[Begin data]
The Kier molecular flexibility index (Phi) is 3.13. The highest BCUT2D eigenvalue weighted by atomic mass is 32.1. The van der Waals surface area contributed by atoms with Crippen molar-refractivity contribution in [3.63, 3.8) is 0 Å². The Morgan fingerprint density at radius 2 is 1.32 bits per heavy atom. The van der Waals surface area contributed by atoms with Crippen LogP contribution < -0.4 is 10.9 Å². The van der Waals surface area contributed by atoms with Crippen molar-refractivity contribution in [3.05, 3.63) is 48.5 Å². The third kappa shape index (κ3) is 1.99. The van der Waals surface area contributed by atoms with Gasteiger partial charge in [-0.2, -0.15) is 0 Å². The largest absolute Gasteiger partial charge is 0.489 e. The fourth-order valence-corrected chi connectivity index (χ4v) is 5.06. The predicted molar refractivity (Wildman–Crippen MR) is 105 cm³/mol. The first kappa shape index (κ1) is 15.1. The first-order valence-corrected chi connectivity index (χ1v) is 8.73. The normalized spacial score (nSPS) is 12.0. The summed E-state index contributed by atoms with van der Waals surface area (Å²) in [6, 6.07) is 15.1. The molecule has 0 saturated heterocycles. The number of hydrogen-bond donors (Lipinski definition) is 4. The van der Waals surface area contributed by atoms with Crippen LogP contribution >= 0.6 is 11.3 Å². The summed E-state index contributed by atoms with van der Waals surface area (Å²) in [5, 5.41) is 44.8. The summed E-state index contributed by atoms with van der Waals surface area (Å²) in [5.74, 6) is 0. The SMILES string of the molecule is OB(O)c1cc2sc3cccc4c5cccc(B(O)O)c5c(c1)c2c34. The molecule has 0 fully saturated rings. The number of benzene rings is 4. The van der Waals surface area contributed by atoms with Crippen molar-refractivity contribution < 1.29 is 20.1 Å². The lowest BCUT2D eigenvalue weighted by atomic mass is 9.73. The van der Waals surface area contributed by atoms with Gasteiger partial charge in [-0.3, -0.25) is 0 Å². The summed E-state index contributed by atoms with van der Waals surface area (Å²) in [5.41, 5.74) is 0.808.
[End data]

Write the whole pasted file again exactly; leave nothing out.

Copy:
The Kier molecular flexibility index (Phi) is 3.13. The highest BCUT2D eigenvalue weighted by atomic mass is 32.1. The van der Waals surface area contributed by atoms with Crippen molar-refractivity contribution in [3.63, 3.8) is 0 Å². The Morgan fingerprint density at radius 2 is 1.32 bits per heavy atom. The van der Waals surface area contributed by atoms with Crippen LogP contribution < -0.4 is 10.9 Å². The van der Waals surface area contributed by atoms with Crippen molar-refractivity contribution in [3.05, 3.63) is 48.5 Å². The third kappa shape index (κ3) is 1.99. The van der Waals surface area contributed by atoms with Gasteiger partial charge in [-0.2, -0.15) is 0 Å². The largest absolute Gasteiger partial charge is 0.489 e. The fourth-order valence-corrected chi connectivity index (χ4v) is 5.06. The predicted molar refractivity (Wildman–Crippen MR) is 105 cm³/mol. The first kappa shape index (κ1) is 15.1. The first-order valence-corrected chi connectivity index (χ1v) is 8.73. The normalized spacial score (nSPS) is 12.0. The summed E-state index contributed by atoms with van der Waals surface area (Å²) in [6, 6.07) is 15.1. The molecule has 0 saturated heterocycles. The number of hydrogen-bond donors (Lipinski definition) is 4. The van der Waals surface area contributed by atoms with Crippen LogP contribution >= 0.6 is 11.3 Å². The summed E-state index contributed by atoms with van der Waals surface area (Å²) in [5, 5.41) is 44.8. The summed E-state index contributed by atoms with van der Waals surface area (Å²) in [5.74, 6) is 0. The SMILES string of the molecule is OB(O)c1cc2sc3cccc4c5cccc(B(O)O)c5c(c1)c2c34. The molecule has 0 fully saturated rings. The number of benzene rings is 4. The van der Waals surface area contributed by atoms with Crippen molar-refractivity contribution < 1.29 is 20.1 Å². The lowest BCUT2D eigenvalue weighted by atomic mass is 9.73. The van der Waals surface area contributed by atoms with Gasteiger partial charge in [-0.3, -0.25) is 0 Å². The summed E-state index contributed by atoms with van der Waals surface area (Å²) in [5.41, 5.74) is 0.808.